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Fundamentalist Christianity is a Mental Illness

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Fundamentalist Christianity is a Mental Illness

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Recently, Joy Behar, co-host of The View on ABC, caught the attention of Vice President Mike Pence when she said of his fervent brand of Christianity, “It’s one thing to talk to Jesus. It’s another thing when Jesus talk to you. That’s called mental illness, if I’m not correct. Hearing voices.”

Pence raised a ruckus about Behar’s opinion on C-Span and criticized ABC for allowing her to exercise her First Amendment right. The CEO of Disney, owners of ABC, objected to her statement.

“It is simply wrong for ABC to have a television program that expresses that kind of religious intolerance,” said Pence.

Behar later apologized on The View, expressing that “I think Vice President Pence is right. I was raised to respect everyone’s religious faith, and I fell short of that. I sincerely apologize for what I said.”

As The Bilerico Project explains, this is troubling:

While it is important to keep in mind free speech doesn’t protect you from getting in trouble at work, or even fired, the chilling effect of the sitting vice president suggesting a network shouldn’t air criticism of his brand of religious belief is notable and worrisome. … Behar, a comedian and commentator, should not be allowed to question the legitimacy of hearing Jesus Christ speak to you?

I hope that TV’s last unapologetic atheist, Bill Maher, has his stand-up pal Joy Behar on his HBO show soon to talk about this.

It’s that phrase of Behar’s – I was raised to respect everyone’s religious faith – that, every time I hear it, elicits a forceful “why?!?”

If the Vice President of the United States came on television and said that he communicates with the dead, we’d be justified in questioning his mental health, but if it is just one dead person named Jesus, we’re supposed to just accept that as normal?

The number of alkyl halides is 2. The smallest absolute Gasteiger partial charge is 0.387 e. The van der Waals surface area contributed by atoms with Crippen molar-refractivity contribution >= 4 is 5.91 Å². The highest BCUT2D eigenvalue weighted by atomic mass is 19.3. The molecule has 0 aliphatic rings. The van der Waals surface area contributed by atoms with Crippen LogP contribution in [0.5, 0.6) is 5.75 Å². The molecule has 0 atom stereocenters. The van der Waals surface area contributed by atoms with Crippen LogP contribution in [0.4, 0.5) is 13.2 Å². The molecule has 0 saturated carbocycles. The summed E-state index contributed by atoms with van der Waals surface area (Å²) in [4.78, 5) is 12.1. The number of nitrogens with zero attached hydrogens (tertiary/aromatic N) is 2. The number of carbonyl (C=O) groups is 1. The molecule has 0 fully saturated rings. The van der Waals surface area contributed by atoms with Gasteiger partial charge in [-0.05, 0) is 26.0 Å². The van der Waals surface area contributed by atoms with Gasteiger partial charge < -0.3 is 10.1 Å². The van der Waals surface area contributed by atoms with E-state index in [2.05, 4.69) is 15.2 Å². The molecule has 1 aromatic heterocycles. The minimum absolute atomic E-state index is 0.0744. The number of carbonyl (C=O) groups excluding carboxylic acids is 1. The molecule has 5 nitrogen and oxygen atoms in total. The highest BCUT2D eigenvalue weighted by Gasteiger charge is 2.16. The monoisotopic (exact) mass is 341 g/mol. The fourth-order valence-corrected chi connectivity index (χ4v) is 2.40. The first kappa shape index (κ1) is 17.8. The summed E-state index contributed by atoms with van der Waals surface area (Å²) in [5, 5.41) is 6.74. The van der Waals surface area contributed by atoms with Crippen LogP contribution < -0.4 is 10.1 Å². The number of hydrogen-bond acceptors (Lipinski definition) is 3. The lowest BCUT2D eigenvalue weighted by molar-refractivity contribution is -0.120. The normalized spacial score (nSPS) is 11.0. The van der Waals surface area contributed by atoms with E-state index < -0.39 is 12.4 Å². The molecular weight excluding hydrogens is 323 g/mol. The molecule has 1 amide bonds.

I absolutely respect everybody’s right to religion. You may believe any damn thing you wish to believe. However, I will only respect your religion inasmuch as it contributes to the greater good and doesn’t conflict with empirical science.

For instance, that whole Sermon on the Mount part of Christianity? Brilliant. It would be an amazing world if the billions who worship the speaker actually put the speech into practice.

But that part where the creator of the universe calls forth two she bears to maul forty-two children for making fun of a prophet’s bald head? That gets zero respect from me.

Do unto others as you would have them do unto you? Brilliant. Let he who is without sin cast the first stone? Brilliant. That which you do to the least of these, you do to me? Brilliant.

A talking snake tricked a rib-woman into eating a fruit, so now we’re all doomed? Bullshit. Before the entire earth was flooded, two kangaroos, two penguins, and two of every species of beetle walked across the planet to board a boat? Bullshit. A rabble-rouser who was tortured to death came back from the dead and his zombie body flew into the sky? Bullshit.

I pick on Christianity here because it’s what I know best, but other religions are just as bad. If you believe without evidence that our creator came from Planet Kolob, or galactic overlord Xenu nuked our ancestors in a volcano, or that someone who draws a cartoon of your prophet must be killed, you’re suffering a serious delusion.

I like to think that most people who claim a religion agree with me on some level, deep down. They know there’s no way the first two humans who bore only three sons could be the source of all humanity. They know the physics of burying the entire earth with water at a level higher than Mt. Everest is impossible. They see the mumbo-jumbo for what it is – fantastic stories from ancient oral folklore, useful as allegory, metaphor, and fable, but not to be taken literally. They stay for the community, the identity, and the shared values.

I like to think that, because the alternative – that I am seriously outnumbered by people who share a dangerous mass delusion – frightens me.

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